A frequently quoted statement starts from a simple principle:-
It is not from the benevolence of the butcher, the brewer or the baker, that we expect our dinner, but from their regard to their own interest. We address ourselves not to their humanity but to their self-love
Is he here raising the economic laws from those commonly associated with the market-place to a level of love that has no limits? This would then be the meaning of what follows:-
Every individual who employs capital and labours, neither intends to promote the public interest nor knows how much he is promoting it…he intends only his own gain and he is in this, as in many other cases, led by an invisible hand to promote an end which was no part of his intention.

If the butcher, the brewer and the baker give full attention to their own work, in the light of true self-love, all else will happen rightly.
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Alan Edward Roberts



Joined: 26 Nov 2008
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Location: Twickenham, London, UK

PostPosted: Mon Nov 04, 2013 12:54 pm    Post subject: Happiness Reply with quote

Thanks Brian. I am sure Smith must have read, and reflected on, Essay on Man.

I enjoyed, and I feel Pope would endorse, your final statement:

“If the butcher, the brewer and the baker give full attention to their work, in the light of true self-love, all else will happen rightly.”

Pope’s work was translated into practically every European language during the eighteenth century, but the more he was translated or his work summarised, the less attention was paid to his original words.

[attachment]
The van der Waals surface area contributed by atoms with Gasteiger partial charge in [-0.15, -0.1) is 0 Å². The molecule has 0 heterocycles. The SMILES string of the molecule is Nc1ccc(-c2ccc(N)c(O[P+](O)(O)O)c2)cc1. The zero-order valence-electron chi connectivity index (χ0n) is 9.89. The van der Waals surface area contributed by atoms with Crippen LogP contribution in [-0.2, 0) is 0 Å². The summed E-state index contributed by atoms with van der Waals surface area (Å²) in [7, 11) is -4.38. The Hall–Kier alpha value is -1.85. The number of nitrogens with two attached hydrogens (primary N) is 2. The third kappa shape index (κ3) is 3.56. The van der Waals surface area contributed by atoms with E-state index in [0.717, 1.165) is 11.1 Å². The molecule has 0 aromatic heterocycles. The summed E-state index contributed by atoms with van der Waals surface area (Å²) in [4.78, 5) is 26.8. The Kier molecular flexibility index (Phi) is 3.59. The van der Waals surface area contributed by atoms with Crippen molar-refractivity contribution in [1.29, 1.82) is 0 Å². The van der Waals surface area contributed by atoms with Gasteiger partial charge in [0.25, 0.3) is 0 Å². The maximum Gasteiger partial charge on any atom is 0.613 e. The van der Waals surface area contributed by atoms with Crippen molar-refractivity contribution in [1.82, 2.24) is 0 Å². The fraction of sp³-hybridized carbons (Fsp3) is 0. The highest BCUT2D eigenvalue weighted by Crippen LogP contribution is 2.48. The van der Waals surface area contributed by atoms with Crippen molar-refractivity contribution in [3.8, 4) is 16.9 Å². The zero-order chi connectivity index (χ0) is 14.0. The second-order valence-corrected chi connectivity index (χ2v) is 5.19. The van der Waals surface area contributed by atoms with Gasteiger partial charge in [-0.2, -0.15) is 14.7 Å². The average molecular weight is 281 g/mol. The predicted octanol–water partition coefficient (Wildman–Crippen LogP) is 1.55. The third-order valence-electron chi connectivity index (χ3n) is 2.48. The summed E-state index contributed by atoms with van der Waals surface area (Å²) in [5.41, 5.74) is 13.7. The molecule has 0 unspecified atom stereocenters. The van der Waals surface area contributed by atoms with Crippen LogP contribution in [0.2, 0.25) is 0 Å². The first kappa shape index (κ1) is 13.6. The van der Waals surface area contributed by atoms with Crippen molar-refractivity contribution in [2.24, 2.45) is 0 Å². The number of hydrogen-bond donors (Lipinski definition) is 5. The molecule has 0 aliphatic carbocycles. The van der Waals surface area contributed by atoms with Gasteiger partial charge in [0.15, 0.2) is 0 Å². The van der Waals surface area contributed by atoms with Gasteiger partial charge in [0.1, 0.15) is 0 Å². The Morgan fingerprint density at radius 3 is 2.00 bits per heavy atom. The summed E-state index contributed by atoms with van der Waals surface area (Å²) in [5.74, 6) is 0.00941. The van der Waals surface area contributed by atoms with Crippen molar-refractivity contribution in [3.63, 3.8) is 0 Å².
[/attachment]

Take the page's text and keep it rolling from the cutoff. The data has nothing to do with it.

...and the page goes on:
Pope’s own concern with attention, and the world of mind, is shown in lines 35-38 of the second section of the Essay, and a philosophic comment on the mind of Newton:

“Could he, whose rules the rapid comet bind,
Describe of fix one movement of his mind?
Who saw its fires here rise, and there descend,
Explaining his own beginning, or his end?”


This is Pope, a little later (lines 53-80) in the same section, on self-love, reason, and - in passing - attention:

“Two principles in human nature reign;
Self-live, to urge, and reason to restrain;
Nor this a good, nor that a bad we call,
Each works its end, to move or govern all:
And to their proper operation still,
Ascribe all good; to their improper, ill.

Self-love, the spring of motion, acts the soul;
Reason’s comparing balance rules the whole.
Man, but for that, no action could attend,
And, but for this, were active to no end;
Fix’d like a plant on his peculiar spot,
To draw nutrition, propogate and rot;
Or, meteor-like, flame lawless through the void,
Destroying others, by himself destroyed.

Most strength the moving principle requires;
Active its task, it prompts, impels, inspires.
Sedate and quiet the comparing lies,
Formed but to check, deliberate, and advise.
Self-love still stronger, as its objects nigh;
Reason’s at distance, and in prospect lie:
See that immediate good by present sense;
Reason the future and the consequence.
Thicker than arguments, temptations throng,
At best more watchful this, but that more strong.
The action of the stronger to suspend
Reason to use, to reason still attend:
Attention, habit and experience gains,
Each strengthens reason, and self-love restrains”.


I am not sure that I can follow this fully word by word and line by line, but among other things, I get the sense that the poet is saying that self-love invites us to attend to action, and reason asks us to contemplate and question the requirement for (and form of) that action, within the context of the greater or common good. (Raising matters, perhaps, “to a level of love that has no limits”, where the consequence of the action may be fully understood or realised).

I attach the full text of section two, from which these quotations come.